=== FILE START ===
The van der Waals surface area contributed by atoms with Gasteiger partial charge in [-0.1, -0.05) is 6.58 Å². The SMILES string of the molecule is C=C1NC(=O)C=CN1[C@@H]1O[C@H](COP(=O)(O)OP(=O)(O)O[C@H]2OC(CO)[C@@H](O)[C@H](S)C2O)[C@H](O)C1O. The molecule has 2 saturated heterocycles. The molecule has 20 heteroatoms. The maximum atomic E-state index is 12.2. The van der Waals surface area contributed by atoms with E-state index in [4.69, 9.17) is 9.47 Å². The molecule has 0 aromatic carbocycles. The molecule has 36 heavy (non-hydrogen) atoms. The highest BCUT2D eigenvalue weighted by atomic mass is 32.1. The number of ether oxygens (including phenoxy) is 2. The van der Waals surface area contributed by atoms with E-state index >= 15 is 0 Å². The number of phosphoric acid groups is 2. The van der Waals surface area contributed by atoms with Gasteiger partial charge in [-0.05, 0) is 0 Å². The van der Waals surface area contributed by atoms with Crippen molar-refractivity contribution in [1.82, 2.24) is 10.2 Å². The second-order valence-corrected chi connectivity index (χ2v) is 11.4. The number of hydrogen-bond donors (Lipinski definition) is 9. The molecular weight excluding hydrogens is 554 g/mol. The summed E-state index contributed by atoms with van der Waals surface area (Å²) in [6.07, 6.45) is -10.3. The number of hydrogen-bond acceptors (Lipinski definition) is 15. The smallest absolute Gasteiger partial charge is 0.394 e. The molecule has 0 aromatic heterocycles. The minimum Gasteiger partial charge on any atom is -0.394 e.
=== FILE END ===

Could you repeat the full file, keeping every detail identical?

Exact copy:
The van der Waals surface area contributed by atoms with Gasteiger partial charge in [-0.1, -0.05) is 6.58 Å². The SMILES string of the molecule is C=C1NC(=O)C=CN1[C@@H]1O[C@H](COP(=O)(O)OP(=O)(O)O[C@H]2OC(CO)[C@@H](O)[C@H](S)C2O)[C@H](O)C1O. The molecule has 2 saturated heterocycles. The molecule has 20 heteroatoms. The maximum atomic E-state index is 12.2. The van der Waals surface area contributed by atoms with E-state index in [4.69, 9.17) is 9.47 Å². The molecule has 0 aromatic carbocycles. The molecule has 36 heavy (non-hydrogen) atoms. The highest BCUT2D eigenvalue weighted by atomic mass is 32.1. The number of ether oxygens (including phenoxy) is 2. The van der Waals surface area contributed by atoms with E-state index >= 15 is 0 Å². The number of phosphoric acid groups is 2. The van der Waals surface area contributed by atoms with Gasteiger partial charge in [-0.05, 0) is 0 Å². The van der Waals surface area contributed by atoms with Crippen molar-refractivity contribution in [1.82, 2.24) is 10.2 Å². The second-order valence-corrected chi connectivity index (χ2v) is 11.4. The number of hydrogen-bond donors (Lipinski definition) is 9. The molecular weight excluding hydrogens is 554 g/mol. The summed E-state index contributed by atoms with van der Waals surface area (Å²) in [6.07, 6.45) is -10.3. The number of hydrogen-bond acceptors (Lipinski definition) is 15. The smallest absolute Gasteiger partial charge is 0.394 e. The molecule has 0 aromatic heterocycles. The minimum Gasteiger partial charge on any atom is -0.394 e.